By ROBERT JUMPER
One Feather Editor
During EBCI Community Services program reports last week, Natural Resource Enforcement (NRE) reported that out of 908 total calls for the previous reporting period (typically a month), 123 calls were requesting help with elk. That is roughly 13.5 percent of all call activity for that period being elk related.
NRE said, “We may get on scene, and they are just on the side of the road, but the majority of the time they are standing in the road, or we have to deal with the public that are out there wanting to pet the animals. We do have the means to issue citations for approaching the elk at this time. So, we are going to start implementing that and hope that will (help stop that activity). It is becoming a dangerous situation at times with the elk. They have been approached so many times that they are not in fear of humans anymore. We actually have some that are getting aggressive toward officers and the public as well.”
Vice Chief Alan B. Ensley said that he had been “bombarded with phone calls” over a two-to-three-week period with concerns about the elk, from traffic situations to crop and property destruction.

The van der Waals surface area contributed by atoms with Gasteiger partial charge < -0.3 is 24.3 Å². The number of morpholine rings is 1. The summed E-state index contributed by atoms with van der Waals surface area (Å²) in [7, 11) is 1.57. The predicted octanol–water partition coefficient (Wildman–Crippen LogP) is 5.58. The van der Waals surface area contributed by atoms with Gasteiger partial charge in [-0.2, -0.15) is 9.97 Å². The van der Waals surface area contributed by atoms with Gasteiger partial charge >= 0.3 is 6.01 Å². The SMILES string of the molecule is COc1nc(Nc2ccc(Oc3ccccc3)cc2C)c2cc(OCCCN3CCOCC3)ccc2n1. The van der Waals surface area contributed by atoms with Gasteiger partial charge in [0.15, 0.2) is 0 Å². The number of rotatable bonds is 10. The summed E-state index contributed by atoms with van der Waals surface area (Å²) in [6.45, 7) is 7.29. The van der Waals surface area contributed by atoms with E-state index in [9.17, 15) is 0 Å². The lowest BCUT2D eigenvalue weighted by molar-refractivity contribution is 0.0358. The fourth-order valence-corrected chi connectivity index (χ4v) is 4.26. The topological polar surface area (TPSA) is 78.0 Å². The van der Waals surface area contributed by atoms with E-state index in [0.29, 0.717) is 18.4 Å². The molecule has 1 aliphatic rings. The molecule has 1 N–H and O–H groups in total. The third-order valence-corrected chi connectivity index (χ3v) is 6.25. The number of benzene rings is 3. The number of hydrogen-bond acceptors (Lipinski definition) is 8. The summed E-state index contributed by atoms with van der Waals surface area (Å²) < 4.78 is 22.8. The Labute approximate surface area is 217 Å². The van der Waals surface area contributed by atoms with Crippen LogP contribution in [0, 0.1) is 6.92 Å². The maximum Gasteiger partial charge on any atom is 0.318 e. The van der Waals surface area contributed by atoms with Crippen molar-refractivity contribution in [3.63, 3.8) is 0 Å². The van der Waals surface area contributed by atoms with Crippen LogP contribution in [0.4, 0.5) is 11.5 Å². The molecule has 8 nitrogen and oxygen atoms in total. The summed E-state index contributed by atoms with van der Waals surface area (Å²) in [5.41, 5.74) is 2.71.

NRE related that in one incident elk had destroyed a well house and mangled the electrical wiring to the water pump.
Vice Chief Ensley mentioned pending consideration for legislation he has submitted for the April session (to be read and tabled) that would increase documentation of incidents between the community and the elk. “I know the tourists love watching the elk. I like watching them myself. But when something becomes a nuisance, it’s a nuisance.”
The reintroduction effort dates back to the 1990s, when the Rocky Mountain Elk Foundation approached the National Park Service (NPS) with the idea. “As many as 10 million elk roamed across North America before European settlers arrived on the continent. Exploration brought unsustainable hunting practices, new disease and competition with domestic livestock for food resources. The last (Eastern) elk in North Carolina was killed in the late 18th century. The Rocky Mountain Elk foundation approached the Great Smoky Mountains National Park about the possibility of restoring elk to the park. After environmental analysis, disease risk assessment and public comment, the park began a 5-year experimental release to see if full reintroduction could be possible.” (wfxrtv.com)